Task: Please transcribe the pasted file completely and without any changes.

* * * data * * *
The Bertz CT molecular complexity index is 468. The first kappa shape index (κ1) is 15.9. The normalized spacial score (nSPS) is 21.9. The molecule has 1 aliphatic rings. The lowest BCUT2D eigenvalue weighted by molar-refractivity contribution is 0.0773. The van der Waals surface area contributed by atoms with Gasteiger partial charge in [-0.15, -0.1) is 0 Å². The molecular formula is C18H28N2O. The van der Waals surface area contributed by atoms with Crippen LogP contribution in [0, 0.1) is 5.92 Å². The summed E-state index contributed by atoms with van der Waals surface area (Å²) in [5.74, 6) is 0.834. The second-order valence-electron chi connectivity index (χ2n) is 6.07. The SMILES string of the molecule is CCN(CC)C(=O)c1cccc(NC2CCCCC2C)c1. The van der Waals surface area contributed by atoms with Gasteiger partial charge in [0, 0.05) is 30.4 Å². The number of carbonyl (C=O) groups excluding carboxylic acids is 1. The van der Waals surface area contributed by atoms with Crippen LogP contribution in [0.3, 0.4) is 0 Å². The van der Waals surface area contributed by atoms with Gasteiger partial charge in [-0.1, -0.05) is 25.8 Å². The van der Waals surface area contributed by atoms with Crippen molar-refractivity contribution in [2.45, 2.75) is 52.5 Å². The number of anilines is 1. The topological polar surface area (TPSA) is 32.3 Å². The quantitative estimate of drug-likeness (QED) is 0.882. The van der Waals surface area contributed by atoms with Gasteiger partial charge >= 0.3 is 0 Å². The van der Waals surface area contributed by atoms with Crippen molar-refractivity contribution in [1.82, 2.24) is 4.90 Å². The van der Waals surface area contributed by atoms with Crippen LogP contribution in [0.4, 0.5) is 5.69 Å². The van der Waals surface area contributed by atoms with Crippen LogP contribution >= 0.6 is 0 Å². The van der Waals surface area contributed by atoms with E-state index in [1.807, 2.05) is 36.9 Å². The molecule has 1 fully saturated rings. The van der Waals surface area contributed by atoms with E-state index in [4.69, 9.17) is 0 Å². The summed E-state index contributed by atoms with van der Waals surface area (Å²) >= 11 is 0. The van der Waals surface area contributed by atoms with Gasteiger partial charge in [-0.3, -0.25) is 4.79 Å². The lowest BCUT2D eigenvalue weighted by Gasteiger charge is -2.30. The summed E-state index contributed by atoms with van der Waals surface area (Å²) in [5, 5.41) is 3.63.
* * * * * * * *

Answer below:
The Bertz CT molecular complexity index is 468. The first kappa shape index (κ1) is 15.9. The normalized spacial score (nSPS) is 21.9. The molecule has 1 aliphatic rings. The lowest BCUT2D eigenvalue weighted by molar-refractivity contribution is 0.0773. The van der Waals surface area contributed by atoms with Gasteiger partial charge in [-0.15, -0.1) is 0 Å². The molecular formula is C18H28N2O. The van der Waals surface area contributed by atoms with Crippen LogP contribution in [0, 0.1) is 5.92 Å². The summed E-state index contributed by atoms with van der Waals surface area (Å²) in [5.74, 6) is 0.834. The second-order valence-electron chi connectivity index (χ2n) is 6.07. The SMILES string of the molecule is CCN(CC)C(=O)c1cccc(NC2CCCCC2C)c1. The van der Waals surface area contributed by atoms with Gasteiger partial charge in [0, 0.05) is 30.4 Å². The number of carbonyl (C=O) groups excluding carboxylic acids is 1. The van der Waals surface area contributed by atoms with Crippen LogP contribution in [0.3, 0.4) is 0 Å². The van der Waals surface area contributed by atoms with Gasteiger partial charge in [-0.1, -0.05) is 25.8 Å². The van der Waals surface area contributed by atoms with Crippen molar-refractivity contribution in [2.45, 2.75) is 52.5 Å². The number of anilines is 1. The topological polar surface area (TPSA) is 32.3 Å². The quantitative estimate of drug-likeness (QED) is 0.882. The van der Waals surface area contributed by atoms with Gasteiger partial charge >= 0.3 is 0 Å². The van der Waals surface area contributed by atoms with Crippen molar-refractivity contribution in [1.82, 2.24) is 4.90 Å². The van der Waals surface area contributed by atoms with Crippen LogP contribution in [0.4, 0.5) is 5.69 Å². The van der Waals surface area contributed by atoms with Crippen LogP contribution >= 0.6 is 0 Å². The van der Waals surface area contributed by atoms with E-state index in [1.807, 2.05) is 36.9 Å². The molecule has 1 fully saturated rings. The van der Waals surface area contributed by atoms with E-state index in [4.69, 9.17) is 0 Å². The summed E-state index contributed by atoms with van der Waals surface area (Å²) >= 11 is 0. The van der Waals surface area contributed by atoms with Gasteiger partial charge in [-0.3, -0.25) is 4.79 Å². The lowest BCUT2D eigenvalue weighted by Gasteiger charge is -2.30. The summed E-state index contributed by atoms with van der Waals surface area (Å²) in [5, 5.41) is 3.63.